Once there was an example in every part of the chart, I explained the ridiculousness of being a one issue governor.

Environment only? Let's end all fishing on Saipan. But we'll starve! What about the people!

Economy only? Let's kill every single fish and sell it to China, we'll make millions. But what about the people? And that will destroy our environment!

And so on and so on for each example, finally ending up by explaining that a good governor needs to balance all three.

The kids were really into it and got really excited. After the activity we had some great discussions about how all these things related with another and we discussed habitat loss, extinction, and what that means for local cultures.

Finally, I ended each class by asking the students what they could do as students to change the things they wanted to change. They unanimously screamed impeachment, with one kid recommending assassination. Those options are unlikely and illegal, respectively, so I recommended that they could also write letters, letters to the editor, letters to the governor, letters to the president or their principal. They could also pass around a petition, talk to their parents, or if it is something like getting toilet paper for their school, just hold a fundraiser and go buy it themselves.

Not that I'm campaigning, but I couldn't help but think that all these kids will be old enough to vote in the next election. The truth is that this will be my last class presentation to students on Saipan as I have made the decision to move to Florida after the holidays.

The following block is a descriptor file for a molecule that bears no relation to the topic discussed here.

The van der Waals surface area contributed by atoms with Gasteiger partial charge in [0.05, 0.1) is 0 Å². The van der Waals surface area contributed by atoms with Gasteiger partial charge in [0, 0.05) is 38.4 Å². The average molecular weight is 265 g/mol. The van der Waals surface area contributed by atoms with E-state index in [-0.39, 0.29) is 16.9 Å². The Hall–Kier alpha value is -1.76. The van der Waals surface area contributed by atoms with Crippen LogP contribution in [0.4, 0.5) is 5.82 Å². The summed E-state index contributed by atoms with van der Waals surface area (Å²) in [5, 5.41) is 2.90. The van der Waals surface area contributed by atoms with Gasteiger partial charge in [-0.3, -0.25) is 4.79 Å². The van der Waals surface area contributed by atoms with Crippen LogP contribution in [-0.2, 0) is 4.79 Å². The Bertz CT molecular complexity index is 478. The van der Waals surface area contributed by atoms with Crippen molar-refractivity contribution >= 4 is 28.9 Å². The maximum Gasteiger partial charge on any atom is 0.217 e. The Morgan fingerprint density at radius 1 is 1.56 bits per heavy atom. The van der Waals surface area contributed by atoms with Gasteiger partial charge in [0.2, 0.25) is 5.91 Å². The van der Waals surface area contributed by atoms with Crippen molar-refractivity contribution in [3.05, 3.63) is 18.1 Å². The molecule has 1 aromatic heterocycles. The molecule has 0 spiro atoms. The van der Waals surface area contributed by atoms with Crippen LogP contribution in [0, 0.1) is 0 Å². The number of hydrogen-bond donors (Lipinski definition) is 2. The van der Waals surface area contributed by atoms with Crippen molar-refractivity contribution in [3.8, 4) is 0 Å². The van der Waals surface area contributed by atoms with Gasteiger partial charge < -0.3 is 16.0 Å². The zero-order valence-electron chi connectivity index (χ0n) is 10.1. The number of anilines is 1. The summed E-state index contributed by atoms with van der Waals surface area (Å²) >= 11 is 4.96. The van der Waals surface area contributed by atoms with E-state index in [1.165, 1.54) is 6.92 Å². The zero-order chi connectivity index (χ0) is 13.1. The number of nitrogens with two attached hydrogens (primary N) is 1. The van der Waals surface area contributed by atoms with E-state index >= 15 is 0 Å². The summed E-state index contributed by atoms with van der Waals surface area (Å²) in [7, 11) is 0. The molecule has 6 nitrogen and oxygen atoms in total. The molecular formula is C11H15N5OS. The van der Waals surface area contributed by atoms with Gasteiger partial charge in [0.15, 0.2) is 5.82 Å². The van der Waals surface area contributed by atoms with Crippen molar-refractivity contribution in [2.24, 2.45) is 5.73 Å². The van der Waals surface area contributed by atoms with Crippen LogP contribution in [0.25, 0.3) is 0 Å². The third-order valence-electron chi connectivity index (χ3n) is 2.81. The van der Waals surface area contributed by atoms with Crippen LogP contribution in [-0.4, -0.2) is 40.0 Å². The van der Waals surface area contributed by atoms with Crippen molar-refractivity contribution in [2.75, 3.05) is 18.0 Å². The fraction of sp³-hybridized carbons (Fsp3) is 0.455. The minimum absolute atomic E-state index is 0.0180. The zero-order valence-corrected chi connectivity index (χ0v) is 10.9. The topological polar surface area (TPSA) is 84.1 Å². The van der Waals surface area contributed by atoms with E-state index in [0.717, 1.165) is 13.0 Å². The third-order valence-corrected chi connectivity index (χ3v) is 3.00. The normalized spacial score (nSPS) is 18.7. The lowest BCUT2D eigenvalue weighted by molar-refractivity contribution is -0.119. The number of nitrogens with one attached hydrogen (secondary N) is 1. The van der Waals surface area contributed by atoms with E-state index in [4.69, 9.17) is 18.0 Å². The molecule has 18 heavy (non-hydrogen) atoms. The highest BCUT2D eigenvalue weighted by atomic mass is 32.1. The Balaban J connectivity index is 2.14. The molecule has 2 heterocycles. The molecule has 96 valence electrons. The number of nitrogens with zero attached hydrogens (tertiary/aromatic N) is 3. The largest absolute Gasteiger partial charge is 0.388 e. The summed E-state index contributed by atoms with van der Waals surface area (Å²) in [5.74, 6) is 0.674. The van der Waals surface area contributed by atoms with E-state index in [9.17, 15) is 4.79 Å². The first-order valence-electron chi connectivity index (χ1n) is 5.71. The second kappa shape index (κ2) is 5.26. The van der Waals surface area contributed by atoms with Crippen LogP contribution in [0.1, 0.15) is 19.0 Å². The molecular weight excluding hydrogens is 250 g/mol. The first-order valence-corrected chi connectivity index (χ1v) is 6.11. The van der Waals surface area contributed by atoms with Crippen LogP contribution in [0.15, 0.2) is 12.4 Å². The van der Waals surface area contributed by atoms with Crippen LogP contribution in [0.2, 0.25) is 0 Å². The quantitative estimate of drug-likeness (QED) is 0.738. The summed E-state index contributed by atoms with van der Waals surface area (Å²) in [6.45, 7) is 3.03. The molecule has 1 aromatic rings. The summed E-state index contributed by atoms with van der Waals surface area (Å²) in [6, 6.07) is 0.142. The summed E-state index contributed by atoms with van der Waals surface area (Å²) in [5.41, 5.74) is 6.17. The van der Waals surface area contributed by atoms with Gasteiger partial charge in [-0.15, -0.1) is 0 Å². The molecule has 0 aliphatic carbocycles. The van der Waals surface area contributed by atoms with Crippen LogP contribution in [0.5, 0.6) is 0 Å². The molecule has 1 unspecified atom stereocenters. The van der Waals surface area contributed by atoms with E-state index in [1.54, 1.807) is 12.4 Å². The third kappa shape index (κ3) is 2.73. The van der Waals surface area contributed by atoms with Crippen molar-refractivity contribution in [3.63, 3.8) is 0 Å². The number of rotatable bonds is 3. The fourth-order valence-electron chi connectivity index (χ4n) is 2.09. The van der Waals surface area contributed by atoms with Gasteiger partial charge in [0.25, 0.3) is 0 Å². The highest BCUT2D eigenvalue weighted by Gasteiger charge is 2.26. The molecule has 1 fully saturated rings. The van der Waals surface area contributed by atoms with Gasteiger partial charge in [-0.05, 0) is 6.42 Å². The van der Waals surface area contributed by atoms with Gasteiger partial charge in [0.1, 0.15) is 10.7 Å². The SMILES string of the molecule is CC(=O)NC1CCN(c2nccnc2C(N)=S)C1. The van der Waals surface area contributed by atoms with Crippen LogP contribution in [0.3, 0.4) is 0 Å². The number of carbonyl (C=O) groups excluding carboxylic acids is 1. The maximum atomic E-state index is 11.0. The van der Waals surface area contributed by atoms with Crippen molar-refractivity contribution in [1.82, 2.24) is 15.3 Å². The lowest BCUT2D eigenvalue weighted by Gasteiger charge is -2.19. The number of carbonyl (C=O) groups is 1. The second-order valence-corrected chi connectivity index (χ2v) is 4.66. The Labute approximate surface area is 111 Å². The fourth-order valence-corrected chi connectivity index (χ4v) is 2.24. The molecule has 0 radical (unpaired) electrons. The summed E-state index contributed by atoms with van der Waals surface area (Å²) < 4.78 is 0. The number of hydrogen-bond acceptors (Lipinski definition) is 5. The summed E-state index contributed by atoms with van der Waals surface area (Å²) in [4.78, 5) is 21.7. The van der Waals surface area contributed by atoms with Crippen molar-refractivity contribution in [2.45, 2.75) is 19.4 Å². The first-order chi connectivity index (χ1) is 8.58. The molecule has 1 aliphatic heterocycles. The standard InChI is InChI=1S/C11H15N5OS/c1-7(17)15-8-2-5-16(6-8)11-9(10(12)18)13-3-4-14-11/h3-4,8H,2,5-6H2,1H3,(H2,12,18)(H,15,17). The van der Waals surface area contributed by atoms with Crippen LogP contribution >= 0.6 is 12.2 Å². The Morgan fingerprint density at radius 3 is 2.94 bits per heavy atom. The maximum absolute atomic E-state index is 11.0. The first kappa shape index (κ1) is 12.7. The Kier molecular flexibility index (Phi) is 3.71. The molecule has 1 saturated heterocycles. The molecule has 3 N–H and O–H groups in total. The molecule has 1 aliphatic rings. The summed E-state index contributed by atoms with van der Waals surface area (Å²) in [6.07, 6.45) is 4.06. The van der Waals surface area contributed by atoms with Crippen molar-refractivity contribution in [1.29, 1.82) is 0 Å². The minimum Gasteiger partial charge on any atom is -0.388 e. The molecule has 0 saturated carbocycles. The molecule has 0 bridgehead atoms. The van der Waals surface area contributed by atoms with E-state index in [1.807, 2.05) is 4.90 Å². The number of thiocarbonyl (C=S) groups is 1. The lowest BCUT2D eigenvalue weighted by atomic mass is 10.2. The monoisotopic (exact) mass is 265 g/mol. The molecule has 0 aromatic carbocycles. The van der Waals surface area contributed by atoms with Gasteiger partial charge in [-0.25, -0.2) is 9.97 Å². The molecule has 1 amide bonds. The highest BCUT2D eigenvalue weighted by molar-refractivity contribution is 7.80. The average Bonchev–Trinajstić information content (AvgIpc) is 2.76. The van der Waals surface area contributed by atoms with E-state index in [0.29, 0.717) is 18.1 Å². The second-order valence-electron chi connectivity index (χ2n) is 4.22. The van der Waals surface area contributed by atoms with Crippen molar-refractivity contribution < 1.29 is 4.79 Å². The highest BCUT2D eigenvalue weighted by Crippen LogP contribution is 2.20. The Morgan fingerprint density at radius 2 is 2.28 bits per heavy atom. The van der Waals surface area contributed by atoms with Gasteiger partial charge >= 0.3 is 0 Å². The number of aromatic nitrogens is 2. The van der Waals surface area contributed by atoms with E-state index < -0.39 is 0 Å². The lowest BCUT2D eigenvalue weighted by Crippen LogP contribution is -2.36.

KAP said...

Sorry, to hear that Angelo. There's going to be a big void to fill.

Also, one less blog to pick at--and there are few enough already.

I'm playing with the idea of coming up with an interactive poll based on that diagram: where would you place Mr. or Ms. 'X'? One 'vote' per customer. The clusters would be instructive. Doable, but I don't know if or Venn I'd have enough time.

Gregory said...

Fair winds and following seas, Angelo. I'm sure you will return some day.

Ya un dia bai hu hånåo
Bai fåtto ha' ta'lo
Ti sina håo hu dingo
O tano-ho!

The Mrs. and I are honored to have voted for you, some of your most recent views on the CNMI's leadership notwithstanding.

Saipan Writer said...


You can't leave, Angelo. You simply can't. We need you here. There are lots of leaders in Florida, and no one to take you place here.

Please don't go.

Please. (I don't often beg, but yeah... I'm begging.)

Nice lesson, too.